Jason Arp's mayoral campaign has cleared the path for two Republican candidates who hope to succeed him in the Fort Wayne City Council's 4th District seat.
The GOP primary pits Dr. Scott Myers, a member of the Aboite Township Board, against hotel owner Joe Townsend.
Townsend, 37, worked at Rent-A-Center in New Haven before buying the Best Western Luxbury Inn on Coventry Lane last year. In 2019, he ran unsuccessfully in the Republican primary for an at-large seat on the council, finishing last among the five candidates.
Myers, 52, is a pediatrician and an associate professor at the Indiana University Fort Wayne School of Medicine. Last year, he was reelected to the Aboite Township Board. Previously, he finished last in the 2020 race for Southwest Allen County Schools’ 3rd District seat.
In interviews last month, the candidates spoke about their focus on neighborhoods in the 4th District. Townsend said he supports downtown development but not at the expense of other parts of the city.
“A lot of people are happy with what’s going on downtown … but they think that it’s 100% focused on downtown, rather than the neighborhoods and other areas,” he said.
Instead, Townsend wants to reexamine the use of public-private partnerships and scale back the amount of Fort Wayne’s public funds that go to private businesses.
“I think we can do it without spending so much money of taxpayer dollars,” he said.
Myers also believes it’s time for the city to invest more in neighborhoods. He called for the city to establish a cabinet-level “Office of Neighborhood” position to create a “decentralized, systemic way of putting money into neighborhoods.”
Fort Wayne has outgrown its infrastructure, Myers said. But he added that the improvements needed aren’t “spicy,” including sidewalks, drainage and lights. During this year’s and his previous campaigns, Myers has spent time knocking on doors in the district.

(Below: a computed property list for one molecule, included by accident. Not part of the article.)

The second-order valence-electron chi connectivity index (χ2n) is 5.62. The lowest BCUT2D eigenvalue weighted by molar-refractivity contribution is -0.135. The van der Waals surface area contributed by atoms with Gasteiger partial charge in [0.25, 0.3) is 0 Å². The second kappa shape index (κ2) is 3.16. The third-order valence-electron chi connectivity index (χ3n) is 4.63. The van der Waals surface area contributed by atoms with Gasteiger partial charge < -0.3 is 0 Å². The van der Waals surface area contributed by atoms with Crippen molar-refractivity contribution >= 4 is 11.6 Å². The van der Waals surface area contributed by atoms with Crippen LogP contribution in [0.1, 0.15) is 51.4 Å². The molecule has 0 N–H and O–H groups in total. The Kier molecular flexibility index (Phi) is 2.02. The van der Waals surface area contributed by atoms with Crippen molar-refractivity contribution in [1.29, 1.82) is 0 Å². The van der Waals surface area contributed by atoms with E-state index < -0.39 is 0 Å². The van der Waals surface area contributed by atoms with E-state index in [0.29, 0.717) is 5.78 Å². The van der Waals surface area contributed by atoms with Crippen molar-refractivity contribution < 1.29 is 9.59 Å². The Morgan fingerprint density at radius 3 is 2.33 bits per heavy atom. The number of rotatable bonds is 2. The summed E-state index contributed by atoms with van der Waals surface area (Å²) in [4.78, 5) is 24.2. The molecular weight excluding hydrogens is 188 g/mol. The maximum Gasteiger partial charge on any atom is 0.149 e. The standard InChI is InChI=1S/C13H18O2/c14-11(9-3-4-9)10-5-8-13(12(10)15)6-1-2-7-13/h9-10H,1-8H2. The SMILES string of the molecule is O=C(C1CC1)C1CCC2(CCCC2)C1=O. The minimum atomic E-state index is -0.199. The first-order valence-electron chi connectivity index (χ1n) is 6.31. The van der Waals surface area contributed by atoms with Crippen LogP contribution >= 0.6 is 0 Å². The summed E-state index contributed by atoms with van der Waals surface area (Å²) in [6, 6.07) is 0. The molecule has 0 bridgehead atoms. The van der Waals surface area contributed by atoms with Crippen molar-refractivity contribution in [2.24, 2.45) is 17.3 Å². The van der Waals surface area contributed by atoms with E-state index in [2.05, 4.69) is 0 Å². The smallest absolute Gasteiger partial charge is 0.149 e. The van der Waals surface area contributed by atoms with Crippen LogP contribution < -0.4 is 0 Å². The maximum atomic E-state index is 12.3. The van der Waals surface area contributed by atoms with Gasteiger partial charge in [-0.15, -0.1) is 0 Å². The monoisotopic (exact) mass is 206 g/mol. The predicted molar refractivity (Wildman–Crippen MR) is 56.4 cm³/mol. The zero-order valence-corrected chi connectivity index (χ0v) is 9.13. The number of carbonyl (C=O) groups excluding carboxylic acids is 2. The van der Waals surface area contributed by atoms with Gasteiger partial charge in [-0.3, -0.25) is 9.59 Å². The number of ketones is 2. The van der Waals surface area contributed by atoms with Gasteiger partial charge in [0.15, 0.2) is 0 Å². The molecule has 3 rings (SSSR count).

“I know the neighborhoods,” he said. “I know where the sidewalks are broken. I know where the intersections are what I would call a death trap.”
Myers’ other top issues include a greater focus on neighborhood policing, support for mental health and addiction services, and reducing maternal and infant mortality. He said the city has great first responders but needs to more fully equip them.
Another major concern Townsend mentioned is crime, especially in Waynedale.
Myers said he’ll bring a greater “diversity of skills” to the council with his background in medicine. He also said he typically works two 24-hour shifts each week, which would give him five days off to spend in the district.
Townsend characterized himself as “definitely more conservative” than his opponent, whom he described as a “career politician.” As for what sets him apart, Townsend pointed to investments he made that he credited for building the wealth needed to buy his hotel in March 2022.
“I know how to spend money wisely and make money on money,” he said.